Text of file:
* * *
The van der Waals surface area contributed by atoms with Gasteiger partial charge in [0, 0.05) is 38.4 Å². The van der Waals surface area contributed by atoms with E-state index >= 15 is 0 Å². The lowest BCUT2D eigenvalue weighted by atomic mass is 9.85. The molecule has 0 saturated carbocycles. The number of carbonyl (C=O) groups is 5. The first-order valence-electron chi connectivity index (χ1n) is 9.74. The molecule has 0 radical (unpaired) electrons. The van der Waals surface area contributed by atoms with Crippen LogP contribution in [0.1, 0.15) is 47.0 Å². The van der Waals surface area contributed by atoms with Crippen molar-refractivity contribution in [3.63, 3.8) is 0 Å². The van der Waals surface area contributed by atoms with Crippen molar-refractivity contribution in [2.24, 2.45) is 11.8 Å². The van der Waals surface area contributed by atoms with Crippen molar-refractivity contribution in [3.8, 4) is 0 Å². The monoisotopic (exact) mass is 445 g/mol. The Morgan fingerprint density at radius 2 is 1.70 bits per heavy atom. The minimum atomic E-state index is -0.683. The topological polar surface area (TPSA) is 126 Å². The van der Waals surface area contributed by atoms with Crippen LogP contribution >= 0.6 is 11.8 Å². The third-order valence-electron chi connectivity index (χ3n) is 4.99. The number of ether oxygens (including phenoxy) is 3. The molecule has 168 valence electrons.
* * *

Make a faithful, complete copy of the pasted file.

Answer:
The van der Waals surface area contributed by atoms with Gasteiger partial charge in [0, 0.05) is 38.4 Å². The van der Waals surface area contributed by atoms with E-state index >= 15 is 0 Å². The lowest BCUT2D eigenvalue weighted by atomic mass is 9.85. The molecule has 0 saturated carbocycles. The number of carbonyl (C=O) groups is 5. The first-order valence-electron chi connectivity index (χ1n) is 9.74. The molecule has 0 radical (unpaired) electrons. The van der Waals surface area contributed by atoms with Crippen LogP contribution in [0.1, 0.15) is 47.0 Å². The van der Waals surface area contributed by atoms with Crippen molar-refractivity contribution in [3.63, 3.8) is 0 Å². The van der Waals surface area contributed by atoms with Crippen molar-refractivity contribution in [2.24, 2.45) is 11.8 Å². The van der Waals surface area contributed by atoms with Crippen molar-refractivity contribution in [3.8, 4) is 0 Å². The monoisotopic (exact) mass is 445 g/mol. The Morgan fingerprint density at radius 2 is 1.70 bits per heavy atom. The minimum atomic E-state index is -0.683. The topological polar surface area (TPSA) is 126 Å². The van der Waals surface area contributed by atoms with Crippen LogP contribution >= 0.6 is 11.8 Å². The third-order valence-electron chi connectivity index (χ3n) is 4.99. The number of ether oxygens (including phenoxy) is 3. The molecule has 168 valence electrons.